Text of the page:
Food stamps are designed to be an option of last resort — and to ensure that the working poor, the disabled and children have access to nutritious food each week. While most appreciate and use the help appropriately, some individuals use the system for their own gains, taking advantage of an already burdened social support plan and reaping thousands of dollars for their own purposes.
According to the Associated Press, a Pennsylvania woman has just been charged with doing just that — misrepresenting herself as a low income individual with a family to support, while running a business worth millions. Kimberly Coleman, of Cranberry Township PA, has been charged with multiple counts of welfare fraud for her actions, which resulted in income of over $200,000 over the course of several years.
Coleman, 35 was operating a business that was funded in part by the state’s Department of Human Services; the business received over a million dollars from the agency for operating costs. She has been charged with several counts of fraud, each of which carries penalties of up to seven years in prison if she is convicted.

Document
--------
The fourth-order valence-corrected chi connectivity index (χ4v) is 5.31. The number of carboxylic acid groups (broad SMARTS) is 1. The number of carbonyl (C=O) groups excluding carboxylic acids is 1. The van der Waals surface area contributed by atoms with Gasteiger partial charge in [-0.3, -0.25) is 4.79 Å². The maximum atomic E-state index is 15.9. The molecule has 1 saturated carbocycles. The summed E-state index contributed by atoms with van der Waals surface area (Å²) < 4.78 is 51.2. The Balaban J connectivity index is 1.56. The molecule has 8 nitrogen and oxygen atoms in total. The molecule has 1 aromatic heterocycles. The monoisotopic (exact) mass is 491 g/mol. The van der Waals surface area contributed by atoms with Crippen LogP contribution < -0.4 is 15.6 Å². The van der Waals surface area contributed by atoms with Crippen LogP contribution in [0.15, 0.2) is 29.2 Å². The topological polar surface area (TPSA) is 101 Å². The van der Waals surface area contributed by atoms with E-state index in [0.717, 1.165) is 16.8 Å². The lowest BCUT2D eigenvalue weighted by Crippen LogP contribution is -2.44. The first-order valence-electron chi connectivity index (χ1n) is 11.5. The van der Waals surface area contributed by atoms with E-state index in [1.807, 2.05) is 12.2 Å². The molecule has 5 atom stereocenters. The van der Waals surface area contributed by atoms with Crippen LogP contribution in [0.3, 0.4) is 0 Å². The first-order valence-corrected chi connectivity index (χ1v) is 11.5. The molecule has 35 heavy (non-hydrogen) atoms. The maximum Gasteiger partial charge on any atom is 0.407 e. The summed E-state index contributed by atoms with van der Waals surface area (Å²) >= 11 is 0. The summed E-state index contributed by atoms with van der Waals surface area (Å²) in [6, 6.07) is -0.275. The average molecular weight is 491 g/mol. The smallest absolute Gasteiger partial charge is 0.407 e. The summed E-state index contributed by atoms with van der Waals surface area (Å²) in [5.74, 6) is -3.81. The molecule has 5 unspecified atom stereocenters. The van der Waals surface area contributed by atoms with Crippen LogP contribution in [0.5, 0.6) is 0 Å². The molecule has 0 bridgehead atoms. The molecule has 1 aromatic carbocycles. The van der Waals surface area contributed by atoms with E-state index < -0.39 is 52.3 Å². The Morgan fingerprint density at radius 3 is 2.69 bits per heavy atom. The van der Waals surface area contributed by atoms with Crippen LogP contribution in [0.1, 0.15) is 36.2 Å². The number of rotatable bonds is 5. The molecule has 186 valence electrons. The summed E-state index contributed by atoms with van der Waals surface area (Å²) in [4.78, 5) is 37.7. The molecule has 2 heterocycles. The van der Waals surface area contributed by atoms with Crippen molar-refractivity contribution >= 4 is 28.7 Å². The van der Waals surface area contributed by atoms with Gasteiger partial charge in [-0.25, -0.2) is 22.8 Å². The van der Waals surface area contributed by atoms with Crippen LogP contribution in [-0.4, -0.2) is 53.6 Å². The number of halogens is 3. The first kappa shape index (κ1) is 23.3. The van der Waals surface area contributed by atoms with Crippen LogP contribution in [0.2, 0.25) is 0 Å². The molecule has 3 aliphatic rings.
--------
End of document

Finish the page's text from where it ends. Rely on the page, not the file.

According to authorities, Coleman’s scam began in 2014 and continued through 2018; during that time, she collected $195,000 in fraudulent benefits from the state. Her business, Lioness Community Care, was intended to provide care and residential services for adults with developmental disabilities in the area. For this service, the Department of Human Services paid out over a million dollars between 2014 and 2017; Coleman and her husband distributed this money into multiple bank accounts. Part of the funds went to Coleman’s lavish residence, leased for almost nine thousand dollars a month.
Despite this high income and established business, Coleman applied for food stamps and welfare in Allegheny County. She did not disclose this income in her application and did not include the business she owned and operated when she requested food stamp and welfare assistance. She was awarded and collected food stamps and other benefits during a three year period, until authorities caught on last year.
Coleman awaits trial, and faces up to 21 years in prison if convicted of welfare fraud.
Coleman is not the first to game the welfare system. Many others have tried, with varying success. From returning to work without notifying the system to running a business or receiving income without reporting it, others in Pennsylvania and across the nation have exploited the already stretched food stamp system.
One Ohio resident, termed the “Food Stamp Millionaire” ran a similar scheme, collecting over $8,000 in benefits by filing a false application and failing to mention other income. Others continue to fly under the radar and make it more difficult for those who are truly in need to access help from the food stamp and welfare program.
~ Patriotic Freedom Fighter